While DLT/SDLT market share is expected to continue to erode over the forecast period, Abraham does expect some stabilization of the product family by year-end. He anticipates SDLT/DLT revenues to grow from $372 million in 2002 to $660 million in 2008.
As for other library types, 8mm finished the year up 16%, based largely on the strength of Sony's AIT technology, says Abraham. Unit shipments of 8mm libraries are expected to grow at a 9% CAGR pace over the forecast period, to 18,900 units in 2008. Revenue is also expected to increase through the period, from $110 million last year to $176 million in 2008, according to the report.
Abraham also expects Sony's SAIT libraries to make significant strides in certain market segments, particularly in the broadcast arena.
SAIT libraries, says Abraham, should stimulate the growth of the overall helical-scan library segment, which currently includes Sony DTF and Ampex DST tape technologies, as well as SAIT. Shipments of these low-volume, high-ticket libraries are forecast to increase from 360 units in 2002 to 1,555 units in 2008.
SAIT drives have already been integrated into libraries from Sony and Qualstar, and other vendors are expected to follow suit. "Anyone with a half-inch product is looking to integrate the new drive," says Abraham, "but issues with the drive's form factor could be a problem for some library manufacturers."
Sony began shipping volume units of SAIT drives this spring. The drives, which come in a 5.25-inch form factor, are not backward-compatible with AIT drives. They do, however, leverage many of the same technologies as AIT (see "The truth about tape: The market, opportunities, future," InfoStor, February 2003, p. 20).
Abraham says helical-scan technologies—in particular, Sony's SAIT—have excellent growth potential. At this juncture, the drive's capacity (an industry-high 500GB) is the driving force, and its performance (30MBps) is competitive, he says.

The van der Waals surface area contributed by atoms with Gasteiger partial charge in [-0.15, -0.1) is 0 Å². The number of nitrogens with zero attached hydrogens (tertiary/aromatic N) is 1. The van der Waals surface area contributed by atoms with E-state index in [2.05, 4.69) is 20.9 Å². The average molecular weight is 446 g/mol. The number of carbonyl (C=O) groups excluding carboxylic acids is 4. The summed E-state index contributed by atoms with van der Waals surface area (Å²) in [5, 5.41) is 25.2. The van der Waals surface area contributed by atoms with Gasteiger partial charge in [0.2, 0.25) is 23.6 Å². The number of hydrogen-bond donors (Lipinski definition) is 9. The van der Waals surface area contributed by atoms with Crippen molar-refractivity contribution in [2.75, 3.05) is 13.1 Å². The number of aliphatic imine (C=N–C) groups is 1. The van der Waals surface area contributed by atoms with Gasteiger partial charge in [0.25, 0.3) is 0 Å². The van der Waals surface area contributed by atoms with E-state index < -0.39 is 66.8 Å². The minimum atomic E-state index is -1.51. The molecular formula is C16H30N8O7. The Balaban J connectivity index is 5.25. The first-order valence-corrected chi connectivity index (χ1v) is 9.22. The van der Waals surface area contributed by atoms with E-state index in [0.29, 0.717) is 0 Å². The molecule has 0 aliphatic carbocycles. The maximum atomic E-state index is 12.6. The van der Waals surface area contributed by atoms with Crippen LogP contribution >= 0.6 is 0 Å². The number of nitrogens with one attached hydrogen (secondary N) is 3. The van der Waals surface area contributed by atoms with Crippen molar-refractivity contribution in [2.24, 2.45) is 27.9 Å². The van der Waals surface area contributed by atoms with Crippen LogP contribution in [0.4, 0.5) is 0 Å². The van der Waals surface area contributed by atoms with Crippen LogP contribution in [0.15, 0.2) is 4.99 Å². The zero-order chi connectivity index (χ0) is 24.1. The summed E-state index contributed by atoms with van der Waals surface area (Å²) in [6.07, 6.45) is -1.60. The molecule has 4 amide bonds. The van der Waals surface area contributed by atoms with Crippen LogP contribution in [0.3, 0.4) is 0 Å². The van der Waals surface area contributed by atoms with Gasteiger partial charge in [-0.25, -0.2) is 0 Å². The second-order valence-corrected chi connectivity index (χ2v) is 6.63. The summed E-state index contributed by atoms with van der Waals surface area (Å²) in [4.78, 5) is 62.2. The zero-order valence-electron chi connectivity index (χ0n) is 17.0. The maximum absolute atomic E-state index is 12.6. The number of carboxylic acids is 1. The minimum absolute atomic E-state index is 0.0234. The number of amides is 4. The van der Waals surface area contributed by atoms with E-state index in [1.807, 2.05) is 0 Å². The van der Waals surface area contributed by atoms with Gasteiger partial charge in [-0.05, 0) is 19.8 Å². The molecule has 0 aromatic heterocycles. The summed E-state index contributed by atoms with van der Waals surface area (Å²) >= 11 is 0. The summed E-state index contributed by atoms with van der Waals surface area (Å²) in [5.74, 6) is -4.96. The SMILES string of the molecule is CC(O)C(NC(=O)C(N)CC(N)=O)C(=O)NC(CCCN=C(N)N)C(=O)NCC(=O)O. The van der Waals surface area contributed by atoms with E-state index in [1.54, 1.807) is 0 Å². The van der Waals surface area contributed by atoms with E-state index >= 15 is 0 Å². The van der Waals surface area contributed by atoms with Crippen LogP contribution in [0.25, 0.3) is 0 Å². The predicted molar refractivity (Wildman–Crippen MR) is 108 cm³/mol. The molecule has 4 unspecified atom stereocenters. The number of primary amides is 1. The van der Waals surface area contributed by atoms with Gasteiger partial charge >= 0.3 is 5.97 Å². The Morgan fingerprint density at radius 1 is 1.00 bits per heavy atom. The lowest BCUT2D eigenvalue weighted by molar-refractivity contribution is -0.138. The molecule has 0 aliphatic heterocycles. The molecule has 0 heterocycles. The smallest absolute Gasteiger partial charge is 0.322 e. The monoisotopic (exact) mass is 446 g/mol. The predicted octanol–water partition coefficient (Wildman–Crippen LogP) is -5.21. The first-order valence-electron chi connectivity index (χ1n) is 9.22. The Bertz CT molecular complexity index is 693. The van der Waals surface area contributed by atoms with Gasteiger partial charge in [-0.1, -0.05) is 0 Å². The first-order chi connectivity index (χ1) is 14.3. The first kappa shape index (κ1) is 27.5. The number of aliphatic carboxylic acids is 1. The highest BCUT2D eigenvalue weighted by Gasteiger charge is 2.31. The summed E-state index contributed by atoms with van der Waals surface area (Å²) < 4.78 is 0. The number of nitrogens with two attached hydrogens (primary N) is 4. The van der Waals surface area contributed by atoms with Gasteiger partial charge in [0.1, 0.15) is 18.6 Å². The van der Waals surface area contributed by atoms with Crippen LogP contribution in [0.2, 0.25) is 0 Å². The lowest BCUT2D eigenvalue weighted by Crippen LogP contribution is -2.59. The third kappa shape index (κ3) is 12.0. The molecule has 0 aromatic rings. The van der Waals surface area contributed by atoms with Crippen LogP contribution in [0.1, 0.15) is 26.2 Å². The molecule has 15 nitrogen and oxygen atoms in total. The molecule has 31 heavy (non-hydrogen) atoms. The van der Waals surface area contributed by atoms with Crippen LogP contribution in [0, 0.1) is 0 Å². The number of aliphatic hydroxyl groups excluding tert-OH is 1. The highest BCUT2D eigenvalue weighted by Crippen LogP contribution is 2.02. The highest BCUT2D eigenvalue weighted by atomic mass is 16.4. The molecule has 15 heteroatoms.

This month, Quantum is expected to ship the third SDLT drive: the SDLT 600. The new drive has a 300GB native capacity and a 34MBps native throughput rate and is equipped with a new set of management and diagnostic tools called DLTSage, which proactively monitor and assess the health of the drive and media.
SDLT 600 drives are backward read-compatible with SDLT 220 and SDLT 320 and can be integrated into existing libraries.
Also on the horizon is LTO-3, which could be demonstrated as early as the fourth quarter. This third-generation "super drive" will reportedly boast a 400GB native capacity and a 60MBps native throughput rate.
As for the threat of new disk-based backup devices, Abraham says it has been good and bad for the tape library market. "They will replace tape in some situations, especially where tape was used reluctantly. But 90% of users view disk-based alternatives for what they are—fast backup and recovery for short-term storage. In these cases, disk doesn't displace tape at all."
And while disk prices have dropped steeply recently, Abraham says users shouldn't expect to see any more quantum declines in the future.
He says tape and disk prices will each fall about 10% to 20% per year going forward.